As a result, most of the downstream MLPs (including their “cousins” the fertilizer MLPs) have chosen to make variable distributions. This is in contrast to the policy of most midstream MLPs, which tend to have stable and growing distributions over time. Most upstream MLPs also strive for consistent distribution growth, but during prolonged periods of weak oil and gas prices they may have difficulty maintaining the payouts despite extensive hedging.

Beyond the upstream, midstream, and downstream MLPs, there are a variety of MLPs in related businesses like natural gas compression, shipping, oilfield services, coal and wholesale fuel distribution. Then there are nonconventional MLPs in industries like financial services and even operators of cemeteries and amusement parks.

But most of our focus is on the more conventional MLPs. Here is how we see them faring in light of our expectations for oil and gas prices in 2014. We expect globally traded Brent crude to hold up fairly well over the next year, with odds favoring a yearly average somewhat below current levels of about $107 per barrel (bbl). Ever-growing demand in emerging markets should consume virtually all of the expected 1.2 million bbl/d non-OPEC global supply increase for 2014 (most of which is expected to come from the US).

US oil is expected to become increasingly plentiful next year, as shale plays in the Eagle Ford and the Bakken ramp up production alongside older basins such as the Permian in Texas. But the International Energy Agency projects that a recovering US economy stimulate fuel demand in 2014.

Nevertheless, it seems likely that the expansion of domestic crude oil production will put downward pressure on US oil price benchmarks like West Texas Intermediate (WTI), which has already weakened in recent weeks. Many in the oil industry have suggested changing the law to allow US oil producers to export the light, sweet crude they are producing, since so many US refineries are now designed for heavier, sour crudes. Don’t expect legislation allowing this in 2014.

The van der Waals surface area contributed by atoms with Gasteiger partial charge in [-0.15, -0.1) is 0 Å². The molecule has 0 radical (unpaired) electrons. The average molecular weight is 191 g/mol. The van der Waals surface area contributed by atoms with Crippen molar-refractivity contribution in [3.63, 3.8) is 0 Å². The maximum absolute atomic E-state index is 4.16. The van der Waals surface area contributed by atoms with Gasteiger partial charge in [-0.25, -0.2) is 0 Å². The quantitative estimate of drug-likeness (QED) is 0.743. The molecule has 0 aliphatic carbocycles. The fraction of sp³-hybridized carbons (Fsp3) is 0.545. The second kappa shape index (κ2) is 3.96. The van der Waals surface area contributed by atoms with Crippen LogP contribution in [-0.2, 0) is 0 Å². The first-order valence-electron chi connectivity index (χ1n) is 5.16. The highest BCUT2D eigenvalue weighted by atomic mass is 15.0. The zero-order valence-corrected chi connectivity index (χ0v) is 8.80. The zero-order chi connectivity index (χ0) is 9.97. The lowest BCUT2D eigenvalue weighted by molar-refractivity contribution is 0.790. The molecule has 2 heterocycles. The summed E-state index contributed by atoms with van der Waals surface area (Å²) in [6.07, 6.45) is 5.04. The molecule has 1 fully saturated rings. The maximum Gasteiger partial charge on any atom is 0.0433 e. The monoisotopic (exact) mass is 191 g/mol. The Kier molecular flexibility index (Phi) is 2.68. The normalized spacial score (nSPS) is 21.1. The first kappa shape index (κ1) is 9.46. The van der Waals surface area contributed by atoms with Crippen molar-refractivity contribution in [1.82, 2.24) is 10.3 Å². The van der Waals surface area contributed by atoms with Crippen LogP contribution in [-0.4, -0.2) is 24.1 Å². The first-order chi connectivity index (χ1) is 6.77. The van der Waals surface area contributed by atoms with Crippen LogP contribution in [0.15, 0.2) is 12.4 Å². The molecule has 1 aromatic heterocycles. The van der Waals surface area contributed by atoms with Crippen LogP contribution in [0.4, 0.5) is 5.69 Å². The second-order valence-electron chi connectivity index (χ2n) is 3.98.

A collapse in the price of US crude oil is unlikely, as marginal production would begin to shut in if prices fell below $85/bbl for long. Thus the upstream MLPs will likely do OK in 2014. I would be an aggressive buyer of select upstream MLPs if the price of WTI touches $80 this year, because I don’t believe that level to be sustainable. With possible weakness in the WTI price, I expect most upstream MLPs will be happy to maintain their distribution levels.

Upstream MLPs that are more gas-focused are perhaps a compelling long-term investment. Natural gas prices have recovered strongly over the past year, and while I don’t expect a major move outside of seasonal norms in 2014, over the next three to five years there are a lot of factors that argue for higher gas prices. Thus, an out-of-favor natural gas producer could prove to be a profitable addition to your MLP portfolio in 2014.